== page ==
EVENT: Pittsburgh Marathon 2017
EVENT DATE: May 07, 2017
I'm finally back up and running! The first year of motherhood was a figurative marathon of sorts, but now that mom-life has calmed down (in some ways), I'm ready to run a literal half-marathon again! I can't think of a more fitting race or cause than The Pittsburgh Marathon/ Run to Cure CF to make my return- in the city I love, where I ran my first half 5 years ago, with my family and friends, who have made my running journey rich and colorful, and for a cause that is immensely important and intensely personal.
I run this race in honor of my sister, Emily, a real-life CF Superhero who has always faced this illness with courage and grace. She has grown from adored baby, to tolerated tag-along, to best friend. She is smart and funny, but more importantly, kind and generous. Despite her own myriad needs, she is devoted to meeting the needs of others and making their lives better. I have been so proud to toe the starting line next to her on the first Sunday of May each of the past several years, and this year will be no exception.
From the CYSTIC FIBROSIS FOUNDATION -
Our Run to Cure CF team in Pittsburgh continues to grow each year, as do our research efforts and the progress we’ve made in the search for a cure. Real progress toward a cure has been made, but the lives of young people are still cut far too short. Won’t you join us in continuing the search for a cure? Accept the challenge today and help add tomorrows to the lives of those living with cystic fibrosis by registering to run or making a donation to one of our dedicated team members!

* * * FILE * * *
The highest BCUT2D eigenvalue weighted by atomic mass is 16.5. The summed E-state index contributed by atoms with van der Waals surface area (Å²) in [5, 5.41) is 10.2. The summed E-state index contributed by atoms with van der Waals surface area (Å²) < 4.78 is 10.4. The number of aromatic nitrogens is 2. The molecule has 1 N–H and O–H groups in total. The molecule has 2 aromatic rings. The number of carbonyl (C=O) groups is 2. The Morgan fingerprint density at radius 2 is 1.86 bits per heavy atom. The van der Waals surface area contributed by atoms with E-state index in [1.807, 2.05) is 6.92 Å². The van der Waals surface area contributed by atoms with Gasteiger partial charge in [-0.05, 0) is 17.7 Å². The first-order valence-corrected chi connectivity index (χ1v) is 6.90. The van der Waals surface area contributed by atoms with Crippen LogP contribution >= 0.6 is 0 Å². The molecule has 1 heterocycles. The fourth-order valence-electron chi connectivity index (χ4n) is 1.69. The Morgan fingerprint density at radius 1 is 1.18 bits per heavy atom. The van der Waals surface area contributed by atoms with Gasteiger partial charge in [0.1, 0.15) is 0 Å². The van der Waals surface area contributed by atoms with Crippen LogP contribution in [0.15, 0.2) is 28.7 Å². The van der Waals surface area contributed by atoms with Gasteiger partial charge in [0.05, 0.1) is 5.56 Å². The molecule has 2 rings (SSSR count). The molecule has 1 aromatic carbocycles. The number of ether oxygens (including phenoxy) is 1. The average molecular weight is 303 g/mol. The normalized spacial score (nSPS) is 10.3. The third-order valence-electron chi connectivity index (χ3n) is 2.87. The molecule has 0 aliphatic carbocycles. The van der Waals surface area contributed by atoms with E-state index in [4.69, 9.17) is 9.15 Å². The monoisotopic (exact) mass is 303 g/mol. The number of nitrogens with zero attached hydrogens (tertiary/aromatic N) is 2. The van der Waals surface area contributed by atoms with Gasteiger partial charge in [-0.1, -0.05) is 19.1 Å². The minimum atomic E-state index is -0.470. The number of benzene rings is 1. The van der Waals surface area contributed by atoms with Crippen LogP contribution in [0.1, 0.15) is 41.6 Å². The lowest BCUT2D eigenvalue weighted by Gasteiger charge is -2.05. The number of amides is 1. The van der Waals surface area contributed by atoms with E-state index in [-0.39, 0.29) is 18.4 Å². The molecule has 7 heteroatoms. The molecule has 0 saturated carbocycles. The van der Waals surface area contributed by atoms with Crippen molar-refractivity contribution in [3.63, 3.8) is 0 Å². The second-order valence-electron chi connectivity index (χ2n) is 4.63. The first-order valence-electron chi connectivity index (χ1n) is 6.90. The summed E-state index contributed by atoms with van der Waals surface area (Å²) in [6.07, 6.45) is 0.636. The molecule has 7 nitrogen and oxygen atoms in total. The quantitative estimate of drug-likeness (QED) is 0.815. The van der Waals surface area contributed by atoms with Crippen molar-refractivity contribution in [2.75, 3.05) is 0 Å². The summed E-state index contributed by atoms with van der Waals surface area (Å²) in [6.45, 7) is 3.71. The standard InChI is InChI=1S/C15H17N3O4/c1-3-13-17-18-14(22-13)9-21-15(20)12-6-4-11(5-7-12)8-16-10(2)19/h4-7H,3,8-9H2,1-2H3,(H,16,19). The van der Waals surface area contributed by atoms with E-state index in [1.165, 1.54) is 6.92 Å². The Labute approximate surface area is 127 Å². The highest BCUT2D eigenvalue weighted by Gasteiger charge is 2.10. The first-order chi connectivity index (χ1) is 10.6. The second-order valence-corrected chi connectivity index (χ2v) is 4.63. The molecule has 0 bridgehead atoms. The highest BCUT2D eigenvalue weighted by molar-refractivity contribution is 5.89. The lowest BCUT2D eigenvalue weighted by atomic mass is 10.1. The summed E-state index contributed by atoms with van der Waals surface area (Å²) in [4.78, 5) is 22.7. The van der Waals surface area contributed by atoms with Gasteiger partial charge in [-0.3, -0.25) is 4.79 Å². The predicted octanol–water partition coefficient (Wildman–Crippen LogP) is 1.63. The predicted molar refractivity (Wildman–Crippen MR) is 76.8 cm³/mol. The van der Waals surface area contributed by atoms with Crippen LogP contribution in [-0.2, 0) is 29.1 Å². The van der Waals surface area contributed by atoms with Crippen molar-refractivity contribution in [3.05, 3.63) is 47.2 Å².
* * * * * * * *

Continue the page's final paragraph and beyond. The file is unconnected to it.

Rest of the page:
We've made incredible progress in the fight against cystic fibrosis, but we still need to strive to cross that finish line and find a cure!
What Is Cystic Fibrosis?
Cystic fibrosis is an inherited chronic disease that affects the lungs and digestive system of about 30,000 children and adults in the United States (70,000 worldwide). A defective gene and its protein product cause the body to produce unusually thick, sticky mucus that clogs the lungs and leads to life-threatening lung infections, and obstructs the pancreas and stops natural enzymes from helping the body break down and absorb food.
In the 1950s, few children with cystic fibrosis lived to attend elementary school. Today, advances in research and medical treatments have further enhanced and extended life for children and adults with CF. Many people with the disease can now expect to live into their 30s, 40s and beyond.
Learn more about Cystic Fibrosis and our chapter:www.cff.org/wpa